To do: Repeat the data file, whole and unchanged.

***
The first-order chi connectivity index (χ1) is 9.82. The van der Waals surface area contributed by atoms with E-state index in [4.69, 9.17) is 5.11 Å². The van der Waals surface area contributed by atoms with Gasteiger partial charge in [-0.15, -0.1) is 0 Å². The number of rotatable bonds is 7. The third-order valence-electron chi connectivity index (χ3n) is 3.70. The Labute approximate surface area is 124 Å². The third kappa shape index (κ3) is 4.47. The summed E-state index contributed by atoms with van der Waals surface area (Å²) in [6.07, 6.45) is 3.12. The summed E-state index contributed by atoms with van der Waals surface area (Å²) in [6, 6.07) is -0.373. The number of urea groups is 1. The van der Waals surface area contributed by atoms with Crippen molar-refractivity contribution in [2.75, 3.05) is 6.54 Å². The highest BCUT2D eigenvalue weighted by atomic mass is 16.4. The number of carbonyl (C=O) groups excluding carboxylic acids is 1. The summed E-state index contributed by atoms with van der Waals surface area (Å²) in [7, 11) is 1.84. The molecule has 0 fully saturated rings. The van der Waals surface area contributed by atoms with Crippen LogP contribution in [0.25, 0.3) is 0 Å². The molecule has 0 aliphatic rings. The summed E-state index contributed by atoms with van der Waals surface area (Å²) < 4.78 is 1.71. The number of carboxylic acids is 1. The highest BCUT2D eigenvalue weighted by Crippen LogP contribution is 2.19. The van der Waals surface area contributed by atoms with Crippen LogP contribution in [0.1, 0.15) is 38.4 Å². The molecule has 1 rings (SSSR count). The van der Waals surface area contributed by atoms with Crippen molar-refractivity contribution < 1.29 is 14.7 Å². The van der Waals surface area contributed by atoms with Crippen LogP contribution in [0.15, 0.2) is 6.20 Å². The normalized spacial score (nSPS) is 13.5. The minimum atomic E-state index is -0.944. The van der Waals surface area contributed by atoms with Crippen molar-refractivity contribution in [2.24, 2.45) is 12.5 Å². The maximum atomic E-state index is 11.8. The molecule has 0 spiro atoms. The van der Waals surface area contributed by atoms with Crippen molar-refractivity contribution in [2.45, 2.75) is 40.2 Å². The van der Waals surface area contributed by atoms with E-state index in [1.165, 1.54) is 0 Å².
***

The first-order chi connectivity index (χ1) is 9.82. The van der Waals surface area contributed by atoms with E-state index in [4.69, 9.17) is 5.11 Å². The van der Waals surface area contributed by atoms with Gasteiger partial charge in [-0.15, -0.1) is 0 Å². The number of rotatable bonds is 7. The third-order valence-electron chi connectivity index (χ3n) is 3.70. The Labute approximate surface area is 124 Å². The third kappa shape index (κ3) is 4.47. The summed E-state index contributed by atoms with van der Waals surface area (Å²) in [6.07, 6.45) is 3.12. The summed E-state index contributed by atoms with van der Waals surface area (Å²) in [6, 6.07) is -0.373. The number of urea groups is 1. The van der Waals surface area contributed by atoms with Crippen molar-refractivity contribution in [2.75, 3.05) is 6.54 Å². The highest BCUT2D eigenvalue weighted by atomic mass is 16.4. The number of carbonyl (C=O) groups excluding carboxylic acids is 1. The summed E-state index contributed by atoms with van der Waals surface area (Å²) in [7, 11) is 1.84. The molecule has 0 fully saturated rings. The van der Waals surface area contributed by atoms with Crippen LogP contribution in [0.25, 0.3) is 0 Å². The molecule has 0 aliphatic rings. The summed E-state index contributed by atoms with van der Waals surface area (Å²) < 4.78 is 1.71. The number of carboxylic acids is 1. The highest BCUT2D eigenvalue weighted by Crippen LogP contribution is 2.19. The van der Waals surface area contributed by atoms with Crippen LogP contribution in [0.1, 0.15) is 38.4 Å². The molecule has 1 rings (SSSR count). The van der Waals surface area contributed by atoms with Crippen molar-refractivity contribution < 1.29 is 14.7 Å². The van der Waals surface area contributed by atoms with Crippen LogP contribution in [0.15, 0.2) is 6.20 Å². The normalized spacial score (nSPS) is 13.5. The minimum atomic E-state index is -0.944. The van der Waals surface area contributed by atoms with Crippen molar-refractivity contribution in [2.24, 2.45) is 12.5 Å². The maximum atomic E-state index is 11.8. The molecule has 0 spiro atoms. The van der Waals surface area contributed by atoms with Crippen molar-refractivity contribution in [2.45, 2.75) is 40.2 Å². The van der Waals surface area contributed by atoms with E-state index in [1.165, 1.54) is 0 Å².